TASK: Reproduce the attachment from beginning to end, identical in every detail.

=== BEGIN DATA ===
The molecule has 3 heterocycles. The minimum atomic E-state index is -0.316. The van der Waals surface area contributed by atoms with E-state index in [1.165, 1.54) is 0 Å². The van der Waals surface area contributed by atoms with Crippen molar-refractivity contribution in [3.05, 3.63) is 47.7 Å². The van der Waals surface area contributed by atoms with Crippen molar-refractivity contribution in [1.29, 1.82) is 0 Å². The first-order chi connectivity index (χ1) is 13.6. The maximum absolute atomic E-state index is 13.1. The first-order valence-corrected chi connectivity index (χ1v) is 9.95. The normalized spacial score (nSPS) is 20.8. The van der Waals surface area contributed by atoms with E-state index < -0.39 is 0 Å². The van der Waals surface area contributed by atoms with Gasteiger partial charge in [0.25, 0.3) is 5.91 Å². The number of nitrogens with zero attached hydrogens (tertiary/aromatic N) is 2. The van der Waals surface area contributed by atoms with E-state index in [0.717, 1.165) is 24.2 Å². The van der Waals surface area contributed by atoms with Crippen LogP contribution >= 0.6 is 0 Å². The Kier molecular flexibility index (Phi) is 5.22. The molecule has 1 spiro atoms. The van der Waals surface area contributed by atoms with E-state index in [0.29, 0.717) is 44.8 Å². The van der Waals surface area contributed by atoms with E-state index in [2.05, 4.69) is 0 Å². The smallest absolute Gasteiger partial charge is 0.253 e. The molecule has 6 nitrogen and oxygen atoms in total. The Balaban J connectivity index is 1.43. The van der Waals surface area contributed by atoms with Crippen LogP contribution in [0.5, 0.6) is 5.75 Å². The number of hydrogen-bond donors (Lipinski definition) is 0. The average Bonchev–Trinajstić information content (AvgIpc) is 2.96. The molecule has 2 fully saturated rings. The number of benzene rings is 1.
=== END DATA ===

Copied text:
The molecule has 3 heterocycles. The minimum atomic E-state index is -0.316. The van der Waals surface area contributed by atoms with E-state index in [1.165, 1.54) is 0 Å². The van der Waals surface area contributed by atoms with Crippen molar-refractivity contribution in [3.05, 3.63) is 47.7 Å². The van der Waals surface area contributed by atoms with Crippen molar-refractivity contribution in [1.29, 1.82) is 0 Å². The first-order chi connectivity index (χ1) is 13.6. The maximum absolute atomic E-state index is 13.1. The first-order valence-corrected chi connectivity index (χ1v) is 9.95. The normalized spacial score (nSPS) is 20.8. The van der Waals surface area contributed by atoms with E-state index < -0.39 is 0 Å². The van der Waals surface area contributed by atoms with Gasteiger partial charge in [0.25, 0.3) is 5.91 Å². The number of nitrogens with zero attached hydrogens (tertiary/aromatic N) is 2. The van der Waals surface area contributed by atoms with E-state index in [0.717, 1.165) is 24.2 Å². The van der Waals surface area contributed by atoms with Crippen LogP contribution >= 0.6 is 0 Å². The Kier molecular flexibility index (Phi) is 5.22. The molecule has 1 spiro atoms. The van der Waals surface area contributed by atoms with E-state index in [0.29, 0.717) is 44.8 Å². The van der Waals surface area contributed by atoms with E-state index in [2.05, 4.69) is 0 Å². The smallest absolute Gasteiger partial charge is 0.253 e. The molecule has 6 nitrogen and oxygen atoms in total. The Balaban J connectivity index is 1.43. The van der Waals surface area contributed by atoms with Crippen LogP contribution in [0.5, 0.6) is 5.75 Å². The number of hydrogen-bond donors (Lipinski definition) is 0. The average Bonchev–Trinajstić information content (AvgIpc) is 2.96. The molecule has 2 fully saturated rings. The number of benzene rings is 1.